IMDb > The Maltese Falcon (1931)
The Maltese Falcon
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The Maltese Falcon (1931) More at IMDbPro »


Overview

User Rating:
7.4/10   2,076 votes »
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Director:
Writers:
Dashiell Hammett (based on the novel by)
Maude Fulton (screen play & dialogue) ...
(more)
Contact:
View company contact information for The Maltese Falcon on IMDbPro.
Release Date:
13 June 1931 (USA) See more »
Genre:
Plot:
A lovely dame with dangerous lies employs the services of a private detective, who is quickly caught up in the mystery and intrigue of a statuette known as the Maltese Falcon. Full summary » | Add synopsis »
User Reviews:
The far sexier, precode version! See more (33 total) »

Cast

  (in credits order) (verified as complete)

Bebe Daniels ... Ruth Wonderly

Ricardo Cortez ... Sam Spade
Dudley Digges ... Casper Gutman
Una Merkel ... Effie Perine
Robert Elliott ... Detective Lt. Dundy

Thelma Todd ... Iva Archer
Otto Matieson ... Dr. Joel Cairo
Walter Long ... Miles Archer

Dwight Frye ... Wilmer Cook
J. Farrell MacDonald ... Det. Sgt. Tom Polhouse
rest of cast listed alphabetically:
Agostino Borgato ... Capt. John Jacobi (uncredited)
Tiny Jones ... Jailbird Seeking Cigarette (uncredited)
Cliff Saum ... Baggage Clerk (uncredited)
Morgan Wallace ... District Attorney (uncredited)
Lucille Ward ... Sarah - Prison Matron (uncredited)

Directed by
Roy Del Ruth 
 
Writing credits
Dashiell Hammett (based on the novel by)

Maude Fulton (screen play & dialogue) &
Brown Holmes (screen play & dialogue)

Lucien Hubbard  uncredited

Cinematography by
William Rees (photography)
 
Film Editing by
George Marks (edited by)
 
Art Direction by
Robert M. Haas  (as Robert Haas)
 
Camera and Electrical Department
Palmer Belmont .... assistant camera (uncredited)
Harry Davis .... second camera (uncredited)
Mac Julian .... still photographer (uncredited)
Frederick E. West .... assistant camera (uncredited)
 
Costume and Wardrobe Department
Earl Luick .... wardrobe
Eugene Joseff .... costume jeweller (uncredited)
 
Music Department
Leo F. Forbstein .... conductor: Vitaphone Orchestra
 
Crew verified as complete


Production Companies
  • Warner Bros. (present) (as a Warner Bros Vitaphone Talking Picture)
DistributorsOther Companies

Additional Details

Also Known As:
"Dangerous Female" - USA (TV title)
See more »
Runtime:
80 min
Country:
Language:
Aspect Ratio:
1.37 : 1 See more »
Sound Mix:
Mono (Western Electric Sound System)
Certification:

Did You Know?

Trivia:
Vitaphone production reels #4808-4816 and #4781 (trailer)See more »
Goofs:
Continuity: When Ruth displays the envelope while on the couch, she is shown in one shot beginning to stand up with it in her right hand. In the next shot, it has switched to her left hand.See more »
Quotes:
[first lines]
Sam Spade:Bye-bye, honey. I'll see you later... Effie!
See more »
Movie Connections:

FAQ

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61 out of 68 people found the following review useful.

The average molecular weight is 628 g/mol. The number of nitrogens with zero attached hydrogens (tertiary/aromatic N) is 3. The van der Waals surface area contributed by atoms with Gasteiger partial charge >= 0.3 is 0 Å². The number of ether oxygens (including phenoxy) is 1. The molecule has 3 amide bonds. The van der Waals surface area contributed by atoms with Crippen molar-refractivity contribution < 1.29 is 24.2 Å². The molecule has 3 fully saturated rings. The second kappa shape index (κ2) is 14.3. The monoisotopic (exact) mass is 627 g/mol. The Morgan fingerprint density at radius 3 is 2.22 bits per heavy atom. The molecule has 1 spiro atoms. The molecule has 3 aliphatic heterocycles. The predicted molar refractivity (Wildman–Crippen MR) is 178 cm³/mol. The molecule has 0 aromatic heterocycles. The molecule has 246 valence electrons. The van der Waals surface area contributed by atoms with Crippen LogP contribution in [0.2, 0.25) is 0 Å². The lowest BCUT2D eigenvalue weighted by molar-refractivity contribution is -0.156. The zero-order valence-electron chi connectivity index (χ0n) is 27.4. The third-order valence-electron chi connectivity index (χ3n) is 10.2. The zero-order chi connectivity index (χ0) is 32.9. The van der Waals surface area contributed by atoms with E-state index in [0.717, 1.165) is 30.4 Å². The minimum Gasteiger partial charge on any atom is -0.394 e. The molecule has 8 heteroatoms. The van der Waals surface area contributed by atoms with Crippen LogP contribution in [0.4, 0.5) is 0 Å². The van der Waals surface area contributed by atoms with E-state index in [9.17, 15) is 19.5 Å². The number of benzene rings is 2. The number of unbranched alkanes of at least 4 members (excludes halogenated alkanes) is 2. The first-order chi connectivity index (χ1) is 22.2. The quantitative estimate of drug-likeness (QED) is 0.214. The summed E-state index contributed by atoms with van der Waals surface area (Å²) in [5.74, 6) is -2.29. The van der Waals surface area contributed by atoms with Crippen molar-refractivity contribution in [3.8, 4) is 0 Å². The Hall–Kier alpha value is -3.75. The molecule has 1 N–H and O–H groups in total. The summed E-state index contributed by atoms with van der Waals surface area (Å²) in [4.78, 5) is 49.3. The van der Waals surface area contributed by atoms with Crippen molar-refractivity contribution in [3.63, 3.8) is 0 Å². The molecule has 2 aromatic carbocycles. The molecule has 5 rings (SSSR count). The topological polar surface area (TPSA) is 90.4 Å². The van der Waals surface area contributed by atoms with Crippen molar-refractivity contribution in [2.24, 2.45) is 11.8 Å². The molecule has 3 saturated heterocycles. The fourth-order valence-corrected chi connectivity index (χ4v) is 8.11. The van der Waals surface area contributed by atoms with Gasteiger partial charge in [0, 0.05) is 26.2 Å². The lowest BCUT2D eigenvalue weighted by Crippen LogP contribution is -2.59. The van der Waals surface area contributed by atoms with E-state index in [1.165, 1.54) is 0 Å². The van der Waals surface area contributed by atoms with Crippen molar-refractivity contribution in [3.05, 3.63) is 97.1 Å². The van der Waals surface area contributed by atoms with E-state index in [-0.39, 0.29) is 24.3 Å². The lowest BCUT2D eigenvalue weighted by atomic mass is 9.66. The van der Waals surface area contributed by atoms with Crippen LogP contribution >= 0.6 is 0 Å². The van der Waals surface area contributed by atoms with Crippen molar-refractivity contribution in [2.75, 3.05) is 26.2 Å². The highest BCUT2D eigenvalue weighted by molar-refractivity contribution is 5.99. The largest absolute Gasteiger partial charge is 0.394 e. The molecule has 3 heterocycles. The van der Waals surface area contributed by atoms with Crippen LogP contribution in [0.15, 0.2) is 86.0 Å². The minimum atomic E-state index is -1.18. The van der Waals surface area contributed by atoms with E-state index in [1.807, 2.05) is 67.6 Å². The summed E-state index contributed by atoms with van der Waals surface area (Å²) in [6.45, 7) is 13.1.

The far sexier, precode version!, 13 July 2004
Author: overseer-3 from Florida

I got such a kick out of this filmed version of Dashiell Hammett's detective novel that I think I was grinning from ear to ear throughout the movie. Because it was a pre-code film it was much more open to the sexiness of the original novel, for instance here we have Miss Wonderly (Bebe Daniels in the role played by Mary Astor in the 1941 version) actually undressing in the kitchen scene. In another scene, when she claims someone is following her and she is frightened to be alone, Sam Spade (Ricardo Cortez, who is much more handsome than Bogart) offers her his bedroom for the night. "You can have my bed, I'll sleep out here." She turns to him coyly from the sofa and says "Aw, don't let me keep you out." I burst out laughing. Couldn't imagine this repartee between Bogie and Astor!

Una Merkel was superb as the devoted secretary of Sam Spade. She constantly gives off the aura that she has had a physical relationship with him in the past and that some of it still hangs around even though it is essentially over (note their sitting real closely on a chair in one scene, lingeringly holding hands). Thelma Todd plays Archer's wife, who has also had an affair with Sam in the past, and she adds some more spice to the film which is already loaded with it compared to the 1941 version, which was made under the control of the Hollywood Production Code.

The other cast members are wonderful, including Dudley Digges as Casper Gutman, Otto Matieson as Joel Cairo, and Dwight Frye as the psychotic Wilma Cook. They completely hold your attention and are just as interesting, perhaps even more so, than the 1941 version actors.

I am a Bogie fan, but Ricardo Cortez steals the picture with this performance. He is a much more selfish, less noble character than Bogie's Sam Spade, and that makes him more interesting to watch on screen. For instance, in the 1941 version, Bogie's Sam Spade reluctantly gives over the girl to the police because "when your partner is murdered, you are supposed to do something about it." In the 1931 version Ricardo's Sam Spade hands her over simply because he himself doesn't want to be charged with murder. He's saving his own neck, not acting out of some false loyalty to a partner he didn't even like. In fact in this version Ricardo as Sam states firmly, "I couldn't shed a tear for Archer, dead OR alive." This is a lot more honest and realistic.

Don't miss your chance to see this early talkie gem. It is fascinating to watch on its own merits, and also to compare with the later, more famous, Bogart version.

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